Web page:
Las Vegas should hold Oakland A’s over proverbial barrel

OAKLAND, CA - JULY 22: General view of the Oakland Athletics logos in the dugout before the game against the San Francisco Giants at the Oakland Coliseum on July 22, 2018 in Oakland, California. The Oakland Athletics defeated the San Francisco Giants 6-5 in 10 innings. (Photo by Jason O. Watson/Getty Images)
OAKLAND, CA - JULY 22: General view of the Oakland Athletics logos in the dugout before the game against the San Francisco Giants at the Oakland Coliseum on July 22, 2018 in Oakland, California. The Oakland Athletics defeated the San Francisco Giants 6-5 in 10 innings. (Photo by Jason O. Watson/Getty Images) /
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The ongoing saga as to the location of the Oakland A’s long term home continues.

Commissioner Rob Manfred has said that he is not optimistic that the Howard Terminal Project will come to be despite all the progress that had been made. As it is, he had already considered waiving the relocation fee for the A’s to move, with Las Vegas as the preferred destination. Considering that the power structure in Oakland is changing with the new year, it is fair to wonder how accurate Manfred will prove to be.

Las Vegas has Oakland A’s where they want them

This shifts the dynamic in the A’s discussions with Las Vegas. As pointed out by Ed Graney of the Las Vegas Review-Journal, the league wants public money from Las Vegas in order to move the A’s to the city. If that does not happen, relocation talks could begin with other cities.

Graney further opined that this would actually be in the city’s best interest. And he is absolutely correct. If Las Vegas is going to add a Major League Baseball franchise, it may be preferable to have an expansion team instead of the A’s. Their history of repetitive teardowns and the questionable priorities of ownership makes any investment into the team a risky proposition.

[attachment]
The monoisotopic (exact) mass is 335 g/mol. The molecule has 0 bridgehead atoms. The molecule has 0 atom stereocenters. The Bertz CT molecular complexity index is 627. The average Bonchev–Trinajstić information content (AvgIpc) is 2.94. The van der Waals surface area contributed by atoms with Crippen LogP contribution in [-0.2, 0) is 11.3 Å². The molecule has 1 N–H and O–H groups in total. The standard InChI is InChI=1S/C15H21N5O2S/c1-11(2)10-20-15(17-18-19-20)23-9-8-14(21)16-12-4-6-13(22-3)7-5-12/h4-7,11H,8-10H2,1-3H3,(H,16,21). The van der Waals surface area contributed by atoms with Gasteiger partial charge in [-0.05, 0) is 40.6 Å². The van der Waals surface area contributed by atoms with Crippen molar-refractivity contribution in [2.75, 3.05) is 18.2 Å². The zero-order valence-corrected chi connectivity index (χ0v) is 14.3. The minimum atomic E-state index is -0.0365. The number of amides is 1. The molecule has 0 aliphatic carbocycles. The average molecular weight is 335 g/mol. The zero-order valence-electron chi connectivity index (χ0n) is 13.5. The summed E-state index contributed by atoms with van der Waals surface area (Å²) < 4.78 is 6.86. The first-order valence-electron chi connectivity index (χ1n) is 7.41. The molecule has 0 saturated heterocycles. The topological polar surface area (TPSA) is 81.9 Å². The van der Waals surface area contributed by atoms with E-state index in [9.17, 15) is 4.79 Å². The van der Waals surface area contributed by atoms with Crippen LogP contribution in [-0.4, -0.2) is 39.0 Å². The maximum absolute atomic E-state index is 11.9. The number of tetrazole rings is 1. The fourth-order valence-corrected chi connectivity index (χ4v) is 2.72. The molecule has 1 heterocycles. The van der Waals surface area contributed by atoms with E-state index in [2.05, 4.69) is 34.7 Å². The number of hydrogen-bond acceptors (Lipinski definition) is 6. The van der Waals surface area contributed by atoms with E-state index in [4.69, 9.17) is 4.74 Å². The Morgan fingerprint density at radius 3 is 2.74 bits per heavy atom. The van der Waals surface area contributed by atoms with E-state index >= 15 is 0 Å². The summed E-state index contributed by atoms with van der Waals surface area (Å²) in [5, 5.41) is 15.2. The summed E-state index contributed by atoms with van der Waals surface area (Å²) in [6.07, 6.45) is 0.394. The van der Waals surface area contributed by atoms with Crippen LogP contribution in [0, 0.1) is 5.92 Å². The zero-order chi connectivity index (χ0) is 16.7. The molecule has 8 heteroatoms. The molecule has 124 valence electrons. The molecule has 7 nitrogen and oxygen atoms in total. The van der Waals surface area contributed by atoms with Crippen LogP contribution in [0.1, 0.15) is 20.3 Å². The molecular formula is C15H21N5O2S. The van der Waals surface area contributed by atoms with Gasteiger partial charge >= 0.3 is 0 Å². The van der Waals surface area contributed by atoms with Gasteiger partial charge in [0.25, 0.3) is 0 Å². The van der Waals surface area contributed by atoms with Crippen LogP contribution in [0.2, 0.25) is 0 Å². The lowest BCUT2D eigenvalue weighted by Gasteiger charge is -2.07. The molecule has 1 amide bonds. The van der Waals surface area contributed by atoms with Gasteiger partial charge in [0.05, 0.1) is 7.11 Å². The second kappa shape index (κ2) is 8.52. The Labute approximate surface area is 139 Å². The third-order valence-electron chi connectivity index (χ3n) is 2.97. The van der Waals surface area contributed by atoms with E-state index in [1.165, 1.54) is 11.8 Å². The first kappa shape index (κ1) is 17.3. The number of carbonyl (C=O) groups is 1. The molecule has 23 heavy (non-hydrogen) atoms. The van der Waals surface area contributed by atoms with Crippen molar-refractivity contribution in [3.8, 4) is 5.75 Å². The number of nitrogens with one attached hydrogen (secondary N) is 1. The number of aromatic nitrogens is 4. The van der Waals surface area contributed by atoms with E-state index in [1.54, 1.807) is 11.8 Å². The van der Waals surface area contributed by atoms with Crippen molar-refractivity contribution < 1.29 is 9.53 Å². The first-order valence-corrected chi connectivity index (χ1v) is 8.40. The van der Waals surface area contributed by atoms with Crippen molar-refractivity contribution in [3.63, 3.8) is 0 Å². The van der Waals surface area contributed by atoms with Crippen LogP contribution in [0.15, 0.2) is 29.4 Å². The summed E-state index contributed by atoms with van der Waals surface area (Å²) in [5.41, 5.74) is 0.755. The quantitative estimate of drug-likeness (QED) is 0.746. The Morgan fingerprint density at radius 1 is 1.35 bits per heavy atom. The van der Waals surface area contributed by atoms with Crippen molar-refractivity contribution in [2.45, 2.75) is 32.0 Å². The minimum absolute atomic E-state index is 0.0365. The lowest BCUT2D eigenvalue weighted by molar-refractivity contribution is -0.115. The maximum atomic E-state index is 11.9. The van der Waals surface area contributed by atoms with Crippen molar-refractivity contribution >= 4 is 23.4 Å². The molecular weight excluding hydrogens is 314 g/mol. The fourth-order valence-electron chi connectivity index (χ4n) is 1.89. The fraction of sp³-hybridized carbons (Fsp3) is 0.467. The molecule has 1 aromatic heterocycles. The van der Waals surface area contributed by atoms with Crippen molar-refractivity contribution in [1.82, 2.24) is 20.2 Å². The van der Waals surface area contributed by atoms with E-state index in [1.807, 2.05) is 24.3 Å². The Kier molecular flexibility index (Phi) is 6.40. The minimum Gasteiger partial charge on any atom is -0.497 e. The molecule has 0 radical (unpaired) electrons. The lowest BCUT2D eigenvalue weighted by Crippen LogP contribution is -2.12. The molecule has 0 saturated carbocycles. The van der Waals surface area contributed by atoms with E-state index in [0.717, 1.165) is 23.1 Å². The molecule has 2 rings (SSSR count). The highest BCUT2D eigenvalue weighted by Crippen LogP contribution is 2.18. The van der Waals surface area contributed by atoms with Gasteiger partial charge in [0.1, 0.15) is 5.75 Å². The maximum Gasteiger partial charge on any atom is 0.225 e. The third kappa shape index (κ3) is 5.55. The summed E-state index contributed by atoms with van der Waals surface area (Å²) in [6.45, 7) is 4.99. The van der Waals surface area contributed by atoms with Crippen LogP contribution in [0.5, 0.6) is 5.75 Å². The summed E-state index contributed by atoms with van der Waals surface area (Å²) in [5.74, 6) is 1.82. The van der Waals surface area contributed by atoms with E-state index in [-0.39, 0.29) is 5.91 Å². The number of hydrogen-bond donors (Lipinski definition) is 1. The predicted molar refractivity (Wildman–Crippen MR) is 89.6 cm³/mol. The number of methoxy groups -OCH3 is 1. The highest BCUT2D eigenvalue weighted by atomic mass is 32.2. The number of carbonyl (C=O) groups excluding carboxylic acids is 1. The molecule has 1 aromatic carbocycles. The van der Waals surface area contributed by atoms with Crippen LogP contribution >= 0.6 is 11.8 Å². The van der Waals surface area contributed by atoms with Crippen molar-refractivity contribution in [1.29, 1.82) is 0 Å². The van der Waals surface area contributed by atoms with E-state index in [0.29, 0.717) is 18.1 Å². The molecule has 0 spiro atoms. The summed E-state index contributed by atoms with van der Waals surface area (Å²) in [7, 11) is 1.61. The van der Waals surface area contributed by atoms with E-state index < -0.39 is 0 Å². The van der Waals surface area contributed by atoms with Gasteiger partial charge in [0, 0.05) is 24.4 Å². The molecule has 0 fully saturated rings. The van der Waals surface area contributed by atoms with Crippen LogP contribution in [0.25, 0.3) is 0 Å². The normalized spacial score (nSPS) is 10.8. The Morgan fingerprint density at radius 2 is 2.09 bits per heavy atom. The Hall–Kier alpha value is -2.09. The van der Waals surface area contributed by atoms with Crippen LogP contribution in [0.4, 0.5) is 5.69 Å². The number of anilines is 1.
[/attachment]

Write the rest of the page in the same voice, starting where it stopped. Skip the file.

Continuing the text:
As it is, A’s president Dave Kaval is saying all the right things as John Fisher’s mouthpiece. He claims that ownership will invest in the team once a new ballpark comes to pass and the A’s have that revenue. It is also worth noting that the Marlins said the same thing, spent in 2012, and then dismantled the roster immediately after.

If Las Vegas is going to provide funding for a new stadium and to have the A’s relocate, they will need assurances that they will not repeat the Marlins’ actions. Or maybe they will request an assurance that Fisher will bring in local ownership.

What is clear is that the A’s are running out of time. The Howard Terminal Project is in limbo with the next regime coming in, talks may need to begin once again. The A’s could consider Las Vegas a more viable option than they had previously. If that is the case, the city needs to get some assurances from the A’s, preferably in writing, that they will actually invest in the roster. Otherwise, good luck.

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The Oakland A’s need to find a home in the very near future. If the Howard Terminal Project is stalled, Las Vegas has the A’s right where they want them.

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